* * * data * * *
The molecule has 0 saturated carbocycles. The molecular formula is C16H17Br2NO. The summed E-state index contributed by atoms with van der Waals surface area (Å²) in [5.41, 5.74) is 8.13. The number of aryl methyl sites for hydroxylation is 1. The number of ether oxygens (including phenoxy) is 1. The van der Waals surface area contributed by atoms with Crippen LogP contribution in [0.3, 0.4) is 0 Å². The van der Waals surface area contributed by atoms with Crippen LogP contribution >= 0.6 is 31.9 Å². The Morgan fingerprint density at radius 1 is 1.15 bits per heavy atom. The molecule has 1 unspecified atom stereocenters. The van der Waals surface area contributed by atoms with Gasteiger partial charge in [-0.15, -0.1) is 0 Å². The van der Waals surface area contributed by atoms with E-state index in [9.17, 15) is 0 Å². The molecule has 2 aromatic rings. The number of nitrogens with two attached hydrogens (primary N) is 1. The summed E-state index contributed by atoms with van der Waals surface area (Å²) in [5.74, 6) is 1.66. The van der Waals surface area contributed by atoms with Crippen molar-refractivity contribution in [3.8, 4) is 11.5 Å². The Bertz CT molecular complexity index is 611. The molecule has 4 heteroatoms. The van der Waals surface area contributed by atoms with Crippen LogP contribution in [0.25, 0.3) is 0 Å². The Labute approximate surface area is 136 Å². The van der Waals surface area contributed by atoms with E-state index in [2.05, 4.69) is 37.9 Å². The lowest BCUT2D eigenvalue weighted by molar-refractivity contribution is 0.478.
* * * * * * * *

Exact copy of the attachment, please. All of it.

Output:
The molecule has 0 saturated carbocycles. The molecular formula is C16H17Br2NO. The summed E-state index contributed by atoms with van der Waals surface area (Å²) in [5.41, 5.74) is 8.13. The number of aryl methyl sites for hydroxylation is 1. The number of ether oxygens (including phenoxy) is 1. The van der Waals surface area contributed by atoms with Crippen LogP contribution in [0.3, 0.4) is 0 Å². The van der Waals surface area contributed by atoms with Crippen LogP contribution >= 0.6 is 31.9 Å². The Morgan fingerprint density at radius 1 is 1.15 bits per heavy atom. The molecule has 1 unspecified atom stereocenters. The van der Waals surface area contributed by atoms with Gasteiger partial charge in [-0.15, -0.1) is 0 Å². The van der Waals surface area contributed by atoms with E-state index in [9.17, 15) is 0 Å². The molecule has 2 aromatic rings. The number of nitrogens with two attached hydrogens (primary N) is 1. The summed E-state index contributed by atoms with van der Waals surface area (Å²) in [5.74, 6) is 1.66. The van der Waals surface area contributed by atoms with Crippen molar-refractivity contribution in [3.8, 4) is 11.5 Å². The Bertz CT molecular complexity index is 611. The molecule has 4 heteroatoms. The van der Waals surface area contributed by atoms with Crippen LogP contribution in [0.25, 0.3) is 0 Å². The Labute approximate surface area is 136 Å². The van der Waals surface area contributed by atoms with E-state index in [2.05, 4.69) is 37.9 Å². The lowest BCUT2D eigenvalue weighted by molar-refractivity contribution is 0.478.